• Elena Elenoise Cervi

    it's funny how i get your post per email today... a very special day to me. i've made my decision, after 6 years standing at home as unemployed, divorced mother, i've started something new. what i'd say will change my life and my kid's one.
    nothing comes without a reason... i'm getting ready to start my own enterprise. and you're here to help.
    john, i'll never end to think you're great!!! thank you for writing all the inspiring thing you write. have a great day.


    core I was an amazing external sales engineer but then got well bored and stressed.
    I totally agree with the 'middle' I am in a totally stressless job but feel i need to do more. Bit like the honey bee syndrome.
    So i am working on a business slowly but shorely trying not to get distracted on other things to do at night.
    Not there yet but further than I was.
    Just want to be able to do what I want to do.
    Able to look outside and think nice day lets go cycling or walking or to volunteer because I want too.

  • johnsw

    It is a lovely point to reach when you have freedom over where and when to work!
    Important thing is to cut to the chase and go try helping people with your business idea as soon as you can. Be willing to adapt to make it work too.

  • johnsw

    Fantastic! Congratulations Elena. Get out there and go for it.

  • johnsw

    That sounds hard, Ellen. You'll want to surround yourself with good people who will support you along the way. It's too hard to try and motivate yourself.

  • johnsw


  • Elena Elenoise Cervi

    sure i will (and sorry for my english...too many time left!)

  • johnsw

    Yes perhaps we should take those writes who lived big lives as the model? Hemingway?
    Good luck with the new books and congrats once again on your publication last year 🙂

  • johnsw

    Great news about the part-time work. Sounds like you're really putting a lot of energy into the acting. Hope it goes well.

  • Mattyplu

    My father sent me and my sister this link, It was just the other night when he said "What do you think is the hardest part of a person's life?". I'm 20, my sister soon to be 22 and we both replied "now". Specifically, we don't know where we are heading with life, where we are going to end up, or how to get there. We have reached the point after education where we are dropped onto our feet and told "No more help, make your life what you want it". I loved your analogy for the shore is distant and we don't know if our paddling is getting us closer to it.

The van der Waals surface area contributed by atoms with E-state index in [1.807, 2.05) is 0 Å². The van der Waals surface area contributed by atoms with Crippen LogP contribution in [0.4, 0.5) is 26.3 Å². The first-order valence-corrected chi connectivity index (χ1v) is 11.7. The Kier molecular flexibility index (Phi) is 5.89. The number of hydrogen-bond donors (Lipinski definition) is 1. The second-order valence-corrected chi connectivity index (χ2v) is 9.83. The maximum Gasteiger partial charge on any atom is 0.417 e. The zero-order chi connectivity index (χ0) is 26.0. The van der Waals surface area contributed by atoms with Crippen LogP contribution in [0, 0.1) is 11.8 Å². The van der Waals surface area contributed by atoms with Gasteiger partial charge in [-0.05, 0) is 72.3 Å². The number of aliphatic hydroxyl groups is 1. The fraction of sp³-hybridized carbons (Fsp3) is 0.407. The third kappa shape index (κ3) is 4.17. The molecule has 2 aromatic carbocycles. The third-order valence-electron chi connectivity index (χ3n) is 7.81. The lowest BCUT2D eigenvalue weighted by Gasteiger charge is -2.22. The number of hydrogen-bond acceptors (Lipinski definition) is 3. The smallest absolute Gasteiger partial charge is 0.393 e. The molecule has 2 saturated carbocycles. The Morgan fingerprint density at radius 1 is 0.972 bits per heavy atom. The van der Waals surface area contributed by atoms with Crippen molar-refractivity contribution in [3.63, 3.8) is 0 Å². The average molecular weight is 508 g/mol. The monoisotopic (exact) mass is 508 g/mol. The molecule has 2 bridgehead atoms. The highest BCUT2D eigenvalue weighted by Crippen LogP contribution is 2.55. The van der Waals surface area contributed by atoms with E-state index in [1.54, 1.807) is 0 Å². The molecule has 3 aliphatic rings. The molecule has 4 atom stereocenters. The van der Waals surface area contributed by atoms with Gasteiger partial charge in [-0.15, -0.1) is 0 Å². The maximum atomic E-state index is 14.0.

My adventure this year, my resolution:
    1. Head up to London, Roam the big city and make a name for myself with all the games companies I can find. My dream job is at the other end of that road.
    2. Complete my book, I made a start after so many years of considering it and by the end of the year I want it finished, if not close.

    You write inspiring words Mr John. Happy New Years and I hope you have fun getting through more books on your travels. Maybe even mine one day.

  • johnsw

    I like the sound of the plan! Re books, if it's non-fiction I usually recommend blogging it out as you go.
    I look forward to reading it!

  • John Chang

    OMG - reading "Change" by the Heath brothers, I finally connected the dots this morning!

    Why Luke faces Vader in the tunnel and ends realizing he fought himself.

    All of us struggle with mastering the Rider and the Elephant talked about in "Change" - they are the Hero and the Dragon of classic myths.

    We've always known that the greatest journey is the one within.

    Hopefully, this doesn't sound like the ramblings of mad man. This is HUGE!

    As they say, "when the student is ready, the teacher appears.." Your writing definitely helped to spark this revelation!

  • danielle grunberg

    hallo John

  • Racing Kate

    Living life as a story, exploring myself through characters appeals to me as I am a writer. It's a great way of approaching things.